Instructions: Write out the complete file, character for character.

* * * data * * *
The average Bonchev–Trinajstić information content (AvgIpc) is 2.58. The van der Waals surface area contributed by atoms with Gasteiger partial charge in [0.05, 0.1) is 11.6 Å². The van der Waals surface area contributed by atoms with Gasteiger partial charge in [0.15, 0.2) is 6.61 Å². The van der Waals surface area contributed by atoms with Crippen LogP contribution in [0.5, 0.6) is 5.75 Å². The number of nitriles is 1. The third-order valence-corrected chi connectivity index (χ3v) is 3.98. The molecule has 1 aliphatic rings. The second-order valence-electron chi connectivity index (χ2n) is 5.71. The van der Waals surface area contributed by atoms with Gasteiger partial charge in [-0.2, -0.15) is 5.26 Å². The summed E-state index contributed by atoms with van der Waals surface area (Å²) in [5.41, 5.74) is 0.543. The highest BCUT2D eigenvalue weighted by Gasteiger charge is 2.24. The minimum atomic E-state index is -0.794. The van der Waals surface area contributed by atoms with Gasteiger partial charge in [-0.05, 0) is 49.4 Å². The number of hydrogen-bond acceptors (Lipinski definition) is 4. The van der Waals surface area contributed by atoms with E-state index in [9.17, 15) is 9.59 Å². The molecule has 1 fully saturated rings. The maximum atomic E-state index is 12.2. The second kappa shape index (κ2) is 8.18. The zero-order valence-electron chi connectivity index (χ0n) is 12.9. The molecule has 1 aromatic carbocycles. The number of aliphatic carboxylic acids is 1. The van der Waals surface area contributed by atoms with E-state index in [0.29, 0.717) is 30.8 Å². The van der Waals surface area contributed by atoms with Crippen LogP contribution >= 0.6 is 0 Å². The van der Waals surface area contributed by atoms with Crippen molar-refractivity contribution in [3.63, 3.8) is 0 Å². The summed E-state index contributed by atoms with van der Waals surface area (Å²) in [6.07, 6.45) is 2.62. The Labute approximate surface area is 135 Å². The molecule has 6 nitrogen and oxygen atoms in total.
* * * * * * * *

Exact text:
The average Bonchev–Trinajstić information content (AvgIpc) is 2.58. The van der Waals surface area contributed by atoms with Gasteiger partial charge in [0.05, 0.1) is 11.6 Å². The van der Waals surface area contributed by atoms with Gasteiger partial charge in [0.15, 0.2) is 6.61 Å². The van der Waals surface area contributed by atoms with Crippen LogP contribution in [0.5, 0.6) is 5.75 Å². The number of nitriles is 1. The third-order valence-corrected chi connectivity index (χ3v) is 3.98. The molecule has 1 aliphatic rings. The second-order valence-electron chi connectivity index (χ2n) is 5.71. The van der Waals surface area contributed by atoms with Gasteiger partial charge in [-0.2, -0.15) is 5.26 Å². The summed E-state index contributed by atoms with van der Waals surface area (Å²) in [5.41, 5.74) is 0.543. The highest BCUT2D eigenvalue weighted by Gasteiger charge is 2.24. The minimum atomic E-state index is -0.794. The van der Waals surface area contributed by atoms with Gasteiger partial charge in [-0.05, 0) is 49.4 Å². The number of hydrogen-bond acceptors (Lipinski definition) is 4. The van der Waals surface area contributed by atoms with E-state index in [9.17, 15) is 9.59 Å². The molecule has 1 fully saturated rings. The maximum atomic E-state index is 12.2. The second kappa shape index (κ2) is 8.18. The zero-order valence-electron chi connectivity index (χ0n) is 12.9. The molecule has 1 aromatic carbocycles. The number of aliphatic carboxylic acids is 1. The van der Waals surface area contributed by atoms with E-state index in [0.29, 0.717) is 30.8 Å². The van der Waals surface area contributed by atoms with Crippen LogP contribution >= 0.6 is 0 Å². The van der Waals surface area contributed by atoms with Crippen molar-refractivity contribution in [3.63, 3.8) is 0 Å². The summed E-state index contributed by atoms with van der Waals surface area (Å²) in [6.07, 6.45) is 2.62. The Labute approximate surface area is 135 Å². The molecule has 6 nitrogen and oxygen atoms in total.